However, the 2020 increase “marks a considerable jump from last year’s total of 24, or 4.8%,” notes CNBC. These top firms include: General Motors, Oracle Corporation, Lockheed Martin, Duke Energy, and IBM. (Ginni Rometty will retire from IBM this spring). This uptick in the number of women holding top positions in major US companies does indeed suggest that there are scores of potential presidential candidates who might use their business credentials to make a run for the White House. One problem, though, is that women CEOs are more likely to be hired as companies are failing, a practice known as “The Glass Cliff.”
The women in this position often struggle to boost the bottom line, but can’t, because their companies are a mess. That happened to Carly Fiorina, and it hobbled her presidential run. Even if the “Glass Cliff” CEO ratchets up her company’s profits, she may not get much credit. “What happens if the woman CEO saves the company?” Forbes asks. “The board will likely continue what is now its traditional management style. Better install a male CEO.”
And female leaders are more likely than male leaders to get blamed when things go south in their companies; female chief executives get more tough press than male leaders do, reports the Wall Street Journal. Nearly 80% of digital and print media stories about companies in crisis cited the CEO as a source of blame when the company’s leader was a woman, according to an analysis by the Rockefeller Foundation and the research firm Global Strategy.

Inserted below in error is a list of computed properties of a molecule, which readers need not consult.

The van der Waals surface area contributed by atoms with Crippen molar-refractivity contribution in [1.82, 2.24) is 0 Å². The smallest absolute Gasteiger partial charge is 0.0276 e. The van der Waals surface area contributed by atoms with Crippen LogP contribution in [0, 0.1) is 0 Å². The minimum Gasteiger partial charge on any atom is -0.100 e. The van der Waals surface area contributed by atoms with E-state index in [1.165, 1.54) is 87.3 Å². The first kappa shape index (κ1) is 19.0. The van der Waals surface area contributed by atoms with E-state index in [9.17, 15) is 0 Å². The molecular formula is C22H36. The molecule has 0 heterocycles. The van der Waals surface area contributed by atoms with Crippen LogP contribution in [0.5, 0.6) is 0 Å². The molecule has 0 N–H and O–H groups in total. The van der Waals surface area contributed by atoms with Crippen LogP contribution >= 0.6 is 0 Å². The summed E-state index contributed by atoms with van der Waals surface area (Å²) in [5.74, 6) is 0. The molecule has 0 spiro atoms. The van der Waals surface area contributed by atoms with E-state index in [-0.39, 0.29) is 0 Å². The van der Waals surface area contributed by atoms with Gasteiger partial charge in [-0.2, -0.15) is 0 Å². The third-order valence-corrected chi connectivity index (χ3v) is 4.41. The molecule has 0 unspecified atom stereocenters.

While the pipelines are starting to fill, women have yet to break through. As Mary Beard, author and Cambridge University professor, put it in her book, Women & Power, A Manifesto: “Women in power are seen as breaking down barriers, or alternatively as taking something to which they are not quite entitled.” Women with power are scary. Take a look at the internet and you will easily find images of Hillary Clinton, Nancy Pelosi and Michelle Obama as frightening witches.
Is the glass half empty or half full? Maybe a quarter or an eighth full. Progress is coming, but slowly. We may hear “Ms. President” one of these days, but only if women— and their male allies— keep pushing hard.